A protein has been identified as a potential therapeutic target for leishmaniasis vaccines

(Universidad Complutense de Madrid) According to the World Health Organisation (WHO), leishmaniasis causes between 20,000 and 30,000 deaths a year, and there is currently no vaccine for humans. A research team led by the Complutense University of Madrid has described the mechanism by which the Leishmania parasite avoids detection: through the SHP-1 protein, which is responsible for basic cellular functions. The finding positions this protein as a potential therapeutic target for the development of vaccines against the disease.
Source: EurekAlert! - Medicine and Health - Category: International Medicine & Public Health Source Type: news

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Biomed Pharmacother. 2021 Jul 20;141:111920. doi: 10.1016/j.biopha.2021.111920. Online ahead of print.ABSTRACTThe study of tropical diseases like leishmaniasis, a parasitic disease, has not received much attention even though it is the second-largest infectious disease after malaria. As per the WHO report, a total of 0.7-1.0 million new leishmaniasis cases, which are spread by 23 Leishmania species in more than 98 countries, are estimated with an alarming 26,000-65,000 death toll every year. Lack of potential vaccines along with the cost and toxicity of amphotericin B (AmB), the most common drug for the treatment of leishm...
Source: Biomedicine and pharmacotherapy = Biomedecine and pharmacotherapie - Category: Drugs & Pharmacology Authors: Source Type: research
In this study, Th1/Th2 cytokine profiles of CL patients were evaluated against live versus killed Leishmania major.METHODS: In this study peripheral blood mononuclear cells (PBMC) of the volunteers with active CL lesion (CL), history of CL (HCL) and healthy volunteers were cultured and stimulated with live or killed Leishmania major, the supernatants were collected and levels of IFN-γ, IL-5 and IL-10 were titrated using ELISA method.RESULTS: The results showed that IFN-γ levels in CL patients (p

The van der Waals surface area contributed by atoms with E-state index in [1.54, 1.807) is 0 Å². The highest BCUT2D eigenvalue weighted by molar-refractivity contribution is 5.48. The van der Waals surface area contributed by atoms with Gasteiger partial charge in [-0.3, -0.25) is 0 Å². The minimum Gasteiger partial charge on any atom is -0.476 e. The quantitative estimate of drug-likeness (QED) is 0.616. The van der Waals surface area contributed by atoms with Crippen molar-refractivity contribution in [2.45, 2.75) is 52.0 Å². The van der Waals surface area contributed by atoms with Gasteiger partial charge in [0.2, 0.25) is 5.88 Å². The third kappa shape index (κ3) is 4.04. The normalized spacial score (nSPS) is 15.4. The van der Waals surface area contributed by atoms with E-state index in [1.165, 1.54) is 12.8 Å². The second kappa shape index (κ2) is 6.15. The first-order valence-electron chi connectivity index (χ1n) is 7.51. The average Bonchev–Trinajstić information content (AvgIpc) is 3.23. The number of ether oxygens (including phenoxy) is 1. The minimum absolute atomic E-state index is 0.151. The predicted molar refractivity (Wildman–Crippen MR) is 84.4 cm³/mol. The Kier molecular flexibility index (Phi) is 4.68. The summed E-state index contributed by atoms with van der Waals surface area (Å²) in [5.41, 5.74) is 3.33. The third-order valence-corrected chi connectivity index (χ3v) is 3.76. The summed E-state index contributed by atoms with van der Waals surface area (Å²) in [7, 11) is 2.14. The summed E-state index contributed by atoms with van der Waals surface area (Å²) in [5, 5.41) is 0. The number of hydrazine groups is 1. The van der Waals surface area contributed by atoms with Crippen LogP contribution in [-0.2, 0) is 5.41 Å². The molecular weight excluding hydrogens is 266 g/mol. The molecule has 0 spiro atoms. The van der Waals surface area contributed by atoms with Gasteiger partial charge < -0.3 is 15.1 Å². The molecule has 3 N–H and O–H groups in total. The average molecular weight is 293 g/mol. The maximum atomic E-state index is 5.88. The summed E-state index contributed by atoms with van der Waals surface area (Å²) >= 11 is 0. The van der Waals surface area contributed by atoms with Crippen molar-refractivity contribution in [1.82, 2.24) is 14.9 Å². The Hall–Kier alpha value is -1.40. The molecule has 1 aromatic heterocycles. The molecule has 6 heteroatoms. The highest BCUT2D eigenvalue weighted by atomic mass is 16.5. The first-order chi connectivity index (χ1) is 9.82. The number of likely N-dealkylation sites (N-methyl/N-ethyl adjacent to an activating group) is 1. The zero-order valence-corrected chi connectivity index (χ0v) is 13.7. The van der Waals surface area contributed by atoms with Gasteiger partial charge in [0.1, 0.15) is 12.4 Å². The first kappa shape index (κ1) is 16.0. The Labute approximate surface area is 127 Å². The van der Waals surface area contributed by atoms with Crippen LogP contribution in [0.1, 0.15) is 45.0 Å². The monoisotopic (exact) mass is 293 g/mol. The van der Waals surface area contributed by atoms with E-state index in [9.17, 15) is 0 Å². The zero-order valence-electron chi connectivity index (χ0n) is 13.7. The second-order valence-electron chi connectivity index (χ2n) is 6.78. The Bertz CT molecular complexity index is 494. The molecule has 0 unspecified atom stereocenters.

Source: Iranian Journal of Arthropod-Borne Diseases - Category: Infectious Diseases Authors: Source Type: research
by Rinez Thapa, Subhasish Mondal, Joakim Riikonen, Jimi Rantanen, Simo N äkki, Tuomo Nissinen, Ale Närvänen, Vesa-Pekka Lehto Visceral leishmaniasis is a vector-borne protozoan infection that is fatal if untreated. There is no vaccination against the disease, and the current chemotherapeutic agents are ineffective due to increased resistance and severe side effects. Buparvaquone is a potential drug against the leishmania ses, but it is highly hydrophobic resulting in poor bioavailability and low therapeutic efficacy. Herein, we loaded the drug into silicon nanoparticles produced from barley husk, which is a...
Source: PLoS Neglected Tropical Diseases - Category: Tropical Medicine Authors: Source Type: research
This study aims to determine the production of recombinant filamentous protein carried subunits of the surface protein ofToxoplasma gondii for vaccination purposes.Leishmania codon-optimised SAG1 was cloned as a fusion construct into pLEXSY-ble2.1 plasmid and introduced intoLeishmania tarentolae to generate recombinant cell lines expressing a filamentous fusion protein called SAP2SAG1. PCR confirmed the correct integration into the small ribosomal subunit RNA gene locus ofLeishmania tarentolae. Immunofluorescences and Immunoblot analyses were used to detect the fusion protein in the sediment of culture supernatants of reco...
Source: Journal of Parasitic Diseases - Category: Parasitology Source Type: research
CONCLUSION: Alterations in the expression profiles of genes common to L. major and L. infantum species may cause differences in the virulence, pathogenesis, clinical features and treatment modality between these parasite species. In addition, evaluation of gene profiles is important in the selection of species-specific or common targets for vaccine and drug studies.PMID:34103283 | DOI:10.4274/tpd.galenos.2021.66375
Source: Turkish Society for Parasitology - Category: Parasitology Authors: Source Type: research
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